|Aids Home Care Handbook (WHO, 1993, 178 p.)|
|Part II: Reference Guide|
|Chapter Five: Management of the common symptoms of AIDS in the home|
Problems and possible causes
When a person's body temperature is too high, they have a fever. Fever is not a disease in itself but a sign that something is wrong in the body. Fever may indicate one of many different illnesses.
High fever can be dangerous, especially in small children. Fever as a symptom can make anyone feel very uncomfortable.
In people with AIDS fevers often come and go. It is difficult to know whether the fever is a symptom of a treatable infection or whether it is due to the HIV infection itself. The causes of fever include:
· AIDS-related opportunistic infections, such as tuberculosis
· endemic diseases, such as malaria
· HIV infection itself.
It is important to identify tuberculosis as early as possible because it can be easily spread to others in the home, especially to children. See Chapter Six for more information about tuberculosis.
What to do at home
The best way to check whether someone has a fever is to use a thermometer and measure their temperature. If you do not have a thermometer you can still get an idea of whether someone has a fever by putting the back of your hand on their forehead and the back of your other hand on your forehead. If they have a fever, you should be able to feel the difference.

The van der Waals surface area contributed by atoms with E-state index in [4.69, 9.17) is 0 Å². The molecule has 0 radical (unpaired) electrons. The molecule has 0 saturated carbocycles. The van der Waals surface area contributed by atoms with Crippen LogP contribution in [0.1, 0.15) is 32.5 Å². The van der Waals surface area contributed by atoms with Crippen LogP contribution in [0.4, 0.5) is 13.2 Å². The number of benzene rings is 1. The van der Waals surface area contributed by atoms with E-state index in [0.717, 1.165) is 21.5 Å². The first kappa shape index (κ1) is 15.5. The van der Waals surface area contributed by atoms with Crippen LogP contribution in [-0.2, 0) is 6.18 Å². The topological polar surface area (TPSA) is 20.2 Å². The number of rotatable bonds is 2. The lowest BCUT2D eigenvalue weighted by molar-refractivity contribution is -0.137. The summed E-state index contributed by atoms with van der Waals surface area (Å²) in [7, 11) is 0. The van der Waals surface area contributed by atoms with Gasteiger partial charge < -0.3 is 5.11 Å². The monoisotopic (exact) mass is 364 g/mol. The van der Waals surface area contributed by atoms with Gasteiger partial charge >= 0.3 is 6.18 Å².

How to lower a fever
· Remove any unnecessary clothing and blankets; fresh air (for example from a breeze) is not harmful and helps to lower the fever.
· Cool the skin by taking baths or pouring water on it, putting cloths soaked in water on the chest and forehead and fanning the cloths, or just wiping the skin with wet cloths and letting the water evaporate.
· Provide plenty of water, weak tea, broth or juice. When someone has a fever they lose more fluids than usual and this can make them feel worse, and can cause them to become dehydrated.
· Use medicines that reduce fever (antipyretics): for example, aspirin or paracetamol, two tablets every eight hours. For children the dose is lower and depends on size (weight) or age. See Chapter Seven for specific information about these medicines.
How to manage the discomfort of fever
· In between bathing and cooling the skin to lower the fever, keep the skin clean and dry.
· Use lotions or powders to prevent skin problems such as rashes, sores, sore areas or broken areas.
When sick people and their families must seek help
You should encourage people to seek help if they have a fever and:
· are very hot, indicating a very high fever
· the fever continues for a long time
· the fever is accompanied by coughing and weight loss
· the fever is accompanied by symptoms such as stiff neck, severe pain, confusion, unconsciousness, yellow colour in the eyes, sudden severe diarrhoea or convulsions
· are pregnant or have recently had a baby
· live in an area where malaria is common and the fever has not gone away after one treatment with antimalarial medicine; discourage people from treating themselves repeatedly with such medicine.
Notes on fever